Clinical trials have also found that ginkgo extracts may boost skin pigmentation in people with vitiligo. In one small study, participants who took a gingko biloba extract by mouth saw their symptoms improve significantly. The extract helped bring pigment back into white patches and slowed the spread of vitiligo symptoms to other parts of the body.
Your doctor or dermatologist may recommend taking ginkgo biloba extract. If so, ask whether you should consider using liquid extracts, tablets, or capsules.
Alpha-lipoic acid is another antioxidant researchers have studied in people with vitiligo. Your body makes its own alpha-lipoic acid, but eating a healthy diet pumps up your supply. Alpha-lipoic acid can be found naturally in:
Like ginkgo biloba, alpha-lipoic acid helps control free radicals that damage melanocytes. There’s also evidence that alpha-lipoic acid can boost levels of other antioxidants, such as vitamins C and E, for even more protection.
Studies show that taking alpha-lipoic acid supplements along with using traditional vitiligo treatments, such as phototherapy or corticosteroids, can boost pigment in your skin. Doctors and researchers believe that alpha-lipoic acid may help these treatments work faster. Make sure to check in with your health care provider regarding which alpha-lipoic acid supplement they recommend for you.
Extracts from the tropical fern plant polypodium leucotomos — taken as supplements or applied as creams — have been studied for their protective effects on melanin. Researchers believe that this plant’s antioxidants, which have been found to help protect skin from the sun’s harmful UV rays, may prevent DNA damage and treat inflammation that affects melanocytes.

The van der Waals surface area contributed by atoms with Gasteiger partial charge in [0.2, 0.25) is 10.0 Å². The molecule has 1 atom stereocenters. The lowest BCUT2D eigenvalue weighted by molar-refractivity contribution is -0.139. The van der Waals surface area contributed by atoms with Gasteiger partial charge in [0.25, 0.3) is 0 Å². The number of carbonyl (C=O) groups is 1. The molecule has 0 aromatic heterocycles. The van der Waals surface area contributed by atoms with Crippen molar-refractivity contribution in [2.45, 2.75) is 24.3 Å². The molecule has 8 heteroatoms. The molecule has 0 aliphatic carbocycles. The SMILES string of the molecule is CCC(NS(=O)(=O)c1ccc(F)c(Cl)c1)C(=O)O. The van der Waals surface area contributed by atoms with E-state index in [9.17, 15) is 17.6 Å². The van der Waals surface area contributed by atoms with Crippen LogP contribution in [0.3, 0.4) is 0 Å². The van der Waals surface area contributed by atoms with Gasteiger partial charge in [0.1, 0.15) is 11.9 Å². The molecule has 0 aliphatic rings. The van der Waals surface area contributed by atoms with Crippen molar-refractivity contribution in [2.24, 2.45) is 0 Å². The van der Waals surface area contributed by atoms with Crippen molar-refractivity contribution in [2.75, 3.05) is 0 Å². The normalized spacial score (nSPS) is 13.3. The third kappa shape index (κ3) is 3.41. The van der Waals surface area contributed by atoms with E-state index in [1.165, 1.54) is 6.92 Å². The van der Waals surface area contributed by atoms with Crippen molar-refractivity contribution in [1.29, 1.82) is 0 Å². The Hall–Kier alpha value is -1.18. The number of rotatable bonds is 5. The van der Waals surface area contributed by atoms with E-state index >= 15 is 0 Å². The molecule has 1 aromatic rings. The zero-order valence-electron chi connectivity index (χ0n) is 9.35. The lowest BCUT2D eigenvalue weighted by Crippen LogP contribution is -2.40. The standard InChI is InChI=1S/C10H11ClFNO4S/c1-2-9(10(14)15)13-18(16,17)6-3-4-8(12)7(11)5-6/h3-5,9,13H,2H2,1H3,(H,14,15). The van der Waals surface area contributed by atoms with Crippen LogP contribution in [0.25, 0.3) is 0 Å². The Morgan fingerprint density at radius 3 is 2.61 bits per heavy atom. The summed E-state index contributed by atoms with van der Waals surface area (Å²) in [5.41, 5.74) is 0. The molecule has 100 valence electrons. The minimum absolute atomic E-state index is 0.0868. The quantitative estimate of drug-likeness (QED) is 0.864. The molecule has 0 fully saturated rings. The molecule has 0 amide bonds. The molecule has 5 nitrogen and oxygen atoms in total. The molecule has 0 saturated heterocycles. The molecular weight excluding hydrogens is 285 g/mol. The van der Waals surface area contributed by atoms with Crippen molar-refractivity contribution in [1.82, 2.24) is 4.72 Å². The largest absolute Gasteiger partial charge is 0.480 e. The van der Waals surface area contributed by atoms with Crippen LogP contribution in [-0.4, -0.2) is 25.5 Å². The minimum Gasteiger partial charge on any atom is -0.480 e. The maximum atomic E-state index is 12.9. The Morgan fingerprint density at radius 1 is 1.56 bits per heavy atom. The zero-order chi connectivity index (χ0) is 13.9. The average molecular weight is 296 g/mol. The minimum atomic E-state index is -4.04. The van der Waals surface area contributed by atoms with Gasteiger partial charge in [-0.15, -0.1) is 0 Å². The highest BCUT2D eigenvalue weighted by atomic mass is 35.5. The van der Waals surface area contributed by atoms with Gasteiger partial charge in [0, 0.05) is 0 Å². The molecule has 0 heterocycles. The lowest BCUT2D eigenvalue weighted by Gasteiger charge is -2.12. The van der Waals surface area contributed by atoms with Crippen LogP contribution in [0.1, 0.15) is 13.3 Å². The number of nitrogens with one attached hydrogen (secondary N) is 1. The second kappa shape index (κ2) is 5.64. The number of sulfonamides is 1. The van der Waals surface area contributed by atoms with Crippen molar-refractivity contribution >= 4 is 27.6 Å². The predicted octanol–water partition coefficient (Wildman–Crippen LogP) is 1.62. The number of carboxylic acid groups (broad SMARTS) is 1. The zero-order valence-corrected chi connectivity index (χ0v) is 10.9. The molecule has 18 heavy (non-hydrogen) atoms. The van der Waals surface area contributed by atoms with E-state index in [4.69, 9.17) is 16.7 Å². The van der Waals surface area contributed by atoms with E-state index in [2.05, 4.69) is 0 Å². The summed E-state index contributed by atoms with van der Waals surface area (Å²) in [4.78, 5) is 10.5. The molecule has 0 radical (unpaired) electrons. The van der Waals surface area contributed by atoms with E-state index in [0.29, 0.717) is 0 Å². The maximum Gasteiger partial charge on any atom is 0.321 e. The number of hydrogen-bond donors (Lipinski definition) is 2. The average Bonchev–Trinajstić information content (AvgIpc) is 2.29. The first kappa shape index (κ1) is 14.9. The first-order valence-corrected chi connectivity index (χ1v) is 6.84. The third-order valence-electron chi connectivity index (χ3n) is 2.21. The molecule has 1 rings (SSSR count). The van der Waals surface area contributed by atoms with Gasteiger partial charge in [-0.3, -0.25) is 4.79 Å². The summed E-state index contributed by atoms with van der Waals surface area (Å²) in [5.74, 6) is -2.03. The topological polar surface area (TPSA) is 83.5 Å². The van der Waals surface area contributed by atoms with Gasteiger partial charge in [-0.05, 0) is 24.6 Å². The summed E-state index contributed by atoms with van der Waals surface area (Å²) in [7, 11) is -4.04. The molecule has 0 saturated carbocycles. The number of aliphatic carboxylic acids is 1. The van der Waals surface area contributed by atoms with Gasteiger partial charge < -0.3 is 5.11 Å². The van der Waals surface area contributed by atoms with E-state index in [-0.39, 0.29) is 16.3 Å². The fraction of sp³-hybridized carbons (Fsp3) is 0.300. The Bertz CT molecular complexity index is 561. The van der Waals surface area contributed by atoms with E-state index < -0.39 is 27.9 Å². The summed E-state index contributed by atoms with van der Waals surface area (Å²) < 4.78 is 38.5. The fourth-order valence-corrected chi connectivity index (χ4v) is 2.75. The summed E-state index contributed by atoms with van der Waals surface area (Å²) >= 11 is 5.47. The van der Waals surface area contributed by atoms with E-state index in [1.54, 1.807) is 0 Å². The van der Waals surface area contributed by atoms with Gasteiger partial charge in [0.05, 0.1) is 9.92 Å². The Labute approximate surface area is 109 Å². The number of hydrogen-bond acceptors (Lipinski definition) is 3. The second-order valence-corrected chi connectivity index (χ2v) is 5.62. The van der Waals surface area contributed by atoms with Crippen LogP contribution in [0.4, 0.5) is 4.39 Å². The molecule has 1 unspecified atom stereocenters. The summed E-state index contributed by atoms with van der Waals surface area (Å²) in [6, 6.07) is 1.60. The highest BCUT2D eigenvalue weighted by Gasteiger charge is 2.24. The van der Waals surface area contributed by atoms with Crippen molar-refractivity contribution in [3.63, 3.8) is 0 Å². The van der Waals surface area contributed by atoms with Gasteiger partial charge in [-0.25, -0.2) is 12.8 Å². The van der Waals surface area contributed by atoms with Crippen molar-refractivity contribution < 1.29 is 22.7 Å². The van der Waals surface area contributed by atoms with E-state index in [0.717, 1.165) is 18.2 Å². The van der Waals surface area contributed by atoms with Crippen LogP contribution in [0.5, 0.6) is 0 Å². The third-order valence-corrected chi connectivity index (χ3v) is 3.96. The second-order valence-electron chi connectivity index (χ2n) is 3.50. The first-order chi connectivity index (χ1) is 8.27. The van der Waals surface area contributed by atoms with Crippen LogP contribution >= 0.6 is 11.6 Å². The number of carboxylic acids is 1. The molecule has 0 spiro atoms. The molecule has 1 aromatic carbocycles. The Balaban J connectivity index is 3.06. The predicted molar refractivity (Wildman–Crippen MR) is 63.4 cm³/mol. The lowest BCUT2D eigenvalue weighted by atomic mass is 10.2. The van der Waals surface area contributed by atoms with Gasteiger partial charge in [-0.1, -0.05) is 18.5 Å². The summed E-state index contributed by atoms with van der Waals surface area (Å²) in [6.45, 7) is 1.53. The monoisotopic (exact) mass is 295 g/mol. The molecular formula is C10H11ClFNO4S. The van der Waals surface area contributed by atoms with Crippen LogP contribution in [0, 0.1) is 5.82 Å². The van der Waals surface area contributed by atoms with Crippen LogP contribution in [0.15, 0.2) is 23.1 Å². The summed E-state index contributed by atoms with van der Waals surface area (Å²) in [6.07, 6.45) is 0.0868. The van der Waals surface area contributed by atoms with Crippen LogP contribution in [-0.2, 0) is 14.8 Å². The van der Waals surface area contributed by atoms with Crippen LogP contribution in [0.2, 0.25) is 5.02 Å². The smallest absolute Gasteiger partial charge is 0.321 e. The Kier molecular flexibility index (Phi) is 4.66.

With your doctor’s OK, you can combine polypodium leucotomos extracts with phototherapy to help treat vitiligo. Studies show that this combination significantly boosts skin pigmentation. Your doctor or dermatologist may have you take an oral supplement, along with using narrowband UVB treatment.
If you’re interested in learning about safe ways to increase the amount of melanin in your skin, talk with your doctor or dermatologist. Always consult your doctor before taking any vitamins, supplements, or other melanin-boosting treatments, which could interfere with your current medications. Your health care provider can help guide you to the safest, most effective treatment plan for your vitiligo.
MyVitiligoTeam is the social network and support group for people with vitiligo and their loved ones. On MyVitiligoTeam, members come together to ask questions, give advice, and share their stories with others who understand life with vitiligo.
Have you tried any medications, phototherapy, or supplements to treat vitiligo? Did any of these approaches seem to increase your skin’s melanin? Share your experiences in the comments below, or start a conversation by posting on your Activities page.
In partnership with the Global Vitiligo Foundation, which strives to improve the quality of life for individuals with vitiligo through education, research, clinical care, and community support.